Without the underrstanding of the physical sciences, includes the mechanics of force, heat, and electri with consideration given to both light and sound.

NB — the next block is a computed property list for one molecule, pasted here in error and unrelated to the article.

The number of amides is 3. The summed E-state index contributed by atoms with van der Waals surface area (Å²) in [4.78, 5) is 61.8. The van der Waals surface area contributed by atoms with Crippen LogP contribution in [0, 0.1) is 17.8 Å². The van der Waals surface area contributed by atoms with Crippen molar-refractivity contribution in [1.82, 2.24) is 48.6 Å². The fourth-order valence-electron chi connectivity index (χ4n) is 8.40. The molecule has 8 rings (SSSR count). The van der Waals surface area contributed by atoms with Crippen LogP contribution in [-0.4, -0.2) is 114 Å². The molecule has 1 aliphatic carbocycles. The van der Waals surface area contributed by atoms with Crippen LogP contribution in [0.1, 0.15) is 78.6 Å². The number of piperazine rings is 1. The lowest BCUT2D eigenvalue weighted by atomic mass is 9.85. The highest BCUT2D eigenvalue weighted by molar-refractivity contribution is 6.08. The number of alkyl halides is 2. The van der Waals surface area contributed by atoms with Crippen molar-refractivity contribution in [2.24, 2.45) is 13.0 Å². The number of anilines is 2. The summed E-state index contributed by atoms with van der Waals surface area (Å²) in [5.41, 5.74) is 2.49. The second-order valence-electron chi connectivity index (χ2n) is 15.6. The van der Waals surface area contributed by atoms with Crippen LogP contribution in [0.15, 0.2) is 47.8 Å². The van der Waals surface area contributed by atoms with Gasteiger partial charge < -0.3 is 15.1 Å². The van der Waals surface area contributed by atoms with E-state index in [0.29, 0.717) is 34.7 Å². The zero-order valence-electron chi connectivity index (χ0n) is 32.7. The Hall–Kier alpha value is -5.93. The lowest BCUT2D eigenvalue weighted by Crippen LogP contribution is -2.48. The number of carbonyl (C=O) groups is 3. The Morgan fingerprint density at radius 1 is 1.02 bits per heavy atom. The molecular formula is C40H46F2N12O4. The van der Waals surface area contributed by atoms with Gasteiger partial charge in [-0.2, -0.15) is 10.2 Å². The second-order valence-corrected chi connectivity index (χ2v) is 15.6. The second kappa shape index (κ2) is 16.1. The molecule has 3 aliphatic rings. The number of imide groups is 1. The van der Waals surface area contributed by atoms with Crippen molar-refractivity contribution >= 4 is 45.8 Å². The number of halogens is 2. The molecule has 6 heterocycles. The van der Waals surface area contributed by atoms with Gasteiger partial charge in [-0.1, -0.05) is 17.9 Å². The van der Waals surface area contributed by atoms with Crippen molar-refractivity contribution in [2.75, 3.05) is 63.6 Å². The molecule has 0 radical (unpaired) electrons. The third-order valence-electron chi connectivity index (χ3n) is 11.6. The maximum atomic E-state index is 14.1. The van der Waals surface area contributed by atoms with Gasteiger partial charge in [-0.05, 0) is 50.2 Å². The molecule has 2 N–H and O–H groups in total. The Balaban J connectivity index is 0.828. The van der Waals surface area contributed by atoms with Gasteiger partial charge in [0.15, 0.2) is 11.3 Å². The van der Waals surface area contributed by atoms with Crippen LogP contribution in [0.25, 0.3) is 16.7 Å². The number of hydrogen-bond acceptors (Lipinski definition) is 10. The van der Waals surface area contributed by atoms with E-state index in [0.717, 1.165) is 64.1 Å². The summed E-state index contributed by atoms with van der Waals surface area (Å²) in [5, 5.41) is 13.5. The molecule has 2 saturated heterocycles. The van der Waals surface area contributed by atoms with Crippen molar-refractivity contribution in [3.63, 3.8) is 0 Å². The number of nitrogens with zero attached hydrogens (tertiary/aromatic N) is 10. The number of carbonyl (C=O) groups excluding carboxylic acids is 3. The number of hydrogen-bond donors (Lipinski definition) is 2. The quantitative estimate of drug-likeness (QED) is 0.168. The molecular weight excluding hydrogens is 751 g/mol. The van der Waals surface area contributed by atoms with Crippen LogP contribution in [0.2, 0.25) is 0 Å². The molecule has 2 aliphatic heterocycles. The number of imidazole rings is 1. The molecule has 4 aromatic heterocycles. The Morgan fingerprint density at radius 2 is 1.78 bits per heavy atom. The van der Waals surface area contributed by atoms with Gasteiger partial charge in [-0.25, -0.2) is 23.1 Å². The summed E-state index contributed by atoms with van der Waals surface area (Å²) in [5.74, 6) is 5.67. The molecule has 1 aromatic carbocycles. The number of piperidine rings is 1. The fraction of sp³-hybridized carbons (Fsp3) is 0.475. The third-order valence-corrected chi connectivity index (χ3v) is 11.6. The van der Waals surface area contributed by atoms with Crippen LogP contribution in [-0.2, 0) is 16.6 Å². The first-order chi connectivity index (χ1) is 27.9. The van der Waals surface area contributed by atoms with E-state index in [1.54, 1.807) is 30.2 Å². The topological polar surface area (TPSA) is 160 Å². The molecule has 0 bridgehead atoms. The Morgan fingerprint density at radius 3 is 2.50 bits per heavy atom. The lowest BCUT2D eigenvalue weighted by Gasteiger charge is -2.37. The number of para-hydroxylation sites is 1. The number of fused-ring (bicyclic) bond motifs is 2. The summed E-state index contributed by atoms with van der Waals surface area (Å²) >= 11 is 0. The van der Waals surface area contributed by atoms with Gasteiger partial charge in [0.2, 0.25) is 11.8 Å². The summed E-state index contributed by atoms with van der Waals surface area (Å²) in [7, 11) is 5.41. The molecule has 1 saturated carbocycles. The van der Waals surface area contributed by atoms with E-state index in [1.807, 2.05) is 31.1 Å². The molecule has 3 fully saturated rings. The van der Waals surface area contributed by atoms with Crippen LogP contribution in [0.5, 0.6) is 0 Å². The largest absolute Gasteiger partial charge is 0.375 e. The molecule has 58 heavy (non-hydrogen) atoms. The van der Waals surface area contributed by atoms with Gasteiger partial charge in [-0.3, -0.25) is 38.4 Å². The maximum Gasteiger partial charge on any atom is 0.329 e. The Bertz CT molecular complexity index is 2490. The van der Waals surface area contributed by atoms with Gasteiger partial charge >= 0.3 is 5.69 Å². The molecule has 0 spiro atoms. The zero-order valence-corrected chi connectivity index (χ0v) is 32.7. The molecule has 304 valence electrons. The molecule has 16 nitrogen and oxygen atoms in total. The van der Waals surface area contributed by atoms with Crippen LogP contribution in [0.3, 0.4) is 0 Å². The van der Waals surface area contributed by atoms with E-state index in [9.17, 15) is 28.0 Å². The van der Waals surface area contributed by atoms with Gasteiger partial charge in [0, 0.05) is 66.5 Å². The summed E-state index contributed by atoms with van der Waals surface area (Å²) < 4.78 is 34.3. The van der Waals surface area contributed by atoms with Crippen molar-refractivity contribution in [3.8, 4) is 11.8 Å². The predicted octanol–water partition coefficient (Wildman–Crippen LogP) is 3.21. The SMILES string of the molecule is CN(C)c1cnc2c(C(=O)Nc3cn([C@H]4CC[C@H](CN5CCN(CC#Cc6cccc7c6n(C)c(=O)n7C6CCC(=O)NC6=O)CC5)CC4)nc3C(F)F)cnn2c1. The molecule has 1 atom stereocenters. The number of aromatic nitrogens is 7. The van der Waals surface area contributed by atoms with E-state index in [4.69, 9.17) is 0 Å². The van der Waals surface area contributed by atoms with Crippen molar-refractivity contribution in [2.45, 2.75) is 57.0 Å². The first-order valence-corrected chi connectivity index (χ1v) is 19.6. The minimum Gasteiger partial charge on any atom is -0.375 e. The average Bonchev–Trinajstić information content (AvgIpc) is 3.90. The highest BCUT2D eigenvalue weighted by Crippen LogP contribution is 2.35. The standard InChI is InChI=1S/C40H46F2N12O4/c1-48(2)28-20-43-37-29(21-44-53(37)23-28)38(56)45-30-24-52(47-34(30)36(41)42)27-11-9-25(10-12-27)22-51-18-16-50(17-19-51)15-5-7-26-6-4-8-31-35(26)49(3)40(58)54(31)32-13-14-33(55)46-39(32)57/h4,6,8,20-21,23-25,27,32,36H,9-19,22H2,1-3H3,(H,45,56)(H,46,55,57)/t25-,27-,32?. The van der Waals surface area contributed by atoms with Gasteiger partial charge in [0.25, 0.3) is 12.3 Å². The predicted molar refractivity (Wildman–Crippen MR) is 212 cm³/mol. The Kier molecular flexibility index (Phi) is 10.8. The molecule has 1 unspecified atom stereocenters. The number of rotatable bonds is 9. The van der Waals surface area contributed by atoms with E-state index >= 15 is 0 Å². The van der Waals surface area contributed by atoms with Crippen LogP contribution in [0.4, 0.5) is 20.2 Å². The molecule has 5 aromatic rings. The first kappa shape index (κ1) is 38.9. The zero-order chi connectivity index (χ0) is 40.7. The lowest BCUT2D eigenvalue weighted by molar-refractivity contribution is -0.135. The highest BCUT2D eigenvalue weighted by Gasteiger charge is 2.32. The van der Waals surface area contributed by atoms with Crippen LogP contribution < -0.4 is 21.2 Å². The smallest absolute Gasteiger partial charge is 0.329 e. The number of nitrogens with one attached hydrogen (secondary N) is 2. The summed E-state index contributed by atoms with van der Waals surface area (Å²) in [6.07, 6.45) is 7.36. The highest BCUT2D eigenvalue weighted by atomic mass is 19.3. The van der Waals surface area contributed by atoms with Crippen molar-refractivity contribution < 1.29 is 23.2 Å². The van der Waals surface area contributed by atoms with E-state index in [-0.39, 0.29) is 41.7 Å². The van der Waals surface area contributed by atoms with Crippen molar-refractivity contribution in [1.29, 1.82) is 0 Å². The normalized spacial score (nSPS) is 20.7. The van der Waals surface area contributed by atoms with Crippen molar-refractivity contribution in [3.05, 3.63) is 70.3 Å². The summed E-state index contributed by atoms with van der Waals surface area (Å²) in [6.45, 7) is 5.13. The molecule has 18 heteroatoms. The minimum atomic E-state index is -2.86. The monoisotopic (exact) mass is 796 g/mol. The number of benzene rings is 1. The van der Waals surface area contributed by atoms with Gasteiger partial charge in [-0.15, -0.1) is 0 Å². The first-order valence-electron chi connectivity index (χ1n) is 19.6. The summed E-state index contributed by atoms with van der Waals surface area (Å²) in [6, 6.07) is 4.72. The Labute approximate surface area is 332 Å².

the stueletit with an almoet perfect balance," glyL efwrchisb a comprehensive outlook on why buildings or machines "are ae they ad', or "do as they don. Ad, it introduces the student to the 1 step-by-step reasoning required to solve the - "board problems" associated with drafting. relieve the student of "long hand" calcula- the com- g dedtrig slide rule is cubes, fractiw &, are So that thlS asl8et may be ob fall benefit of the student, this murse is actually completed before the student begtge of physics. CONCLUSION . . & 'Zouisville Te&h's" curriculum does exactly what it pmdp. It provides the basic training required today for the aspiring PIG-' -4 fessional draftsman. In addition, It gives the student a SOU- background to enter related fields, such as conr~tnr&on, sales, technical purchasing, production or estimating. With the drawing portion of the curriculum conducted on a .upemid laboratory basis, and the academic program conducted by classroom lectures, the student gets a pxl balance of imhctional technique. Since the course is built upon the dmph& fundamentals, all any student needs to quality is only the desire k, improve himself, and the willingness to put forth the effort to accomplish this improvement.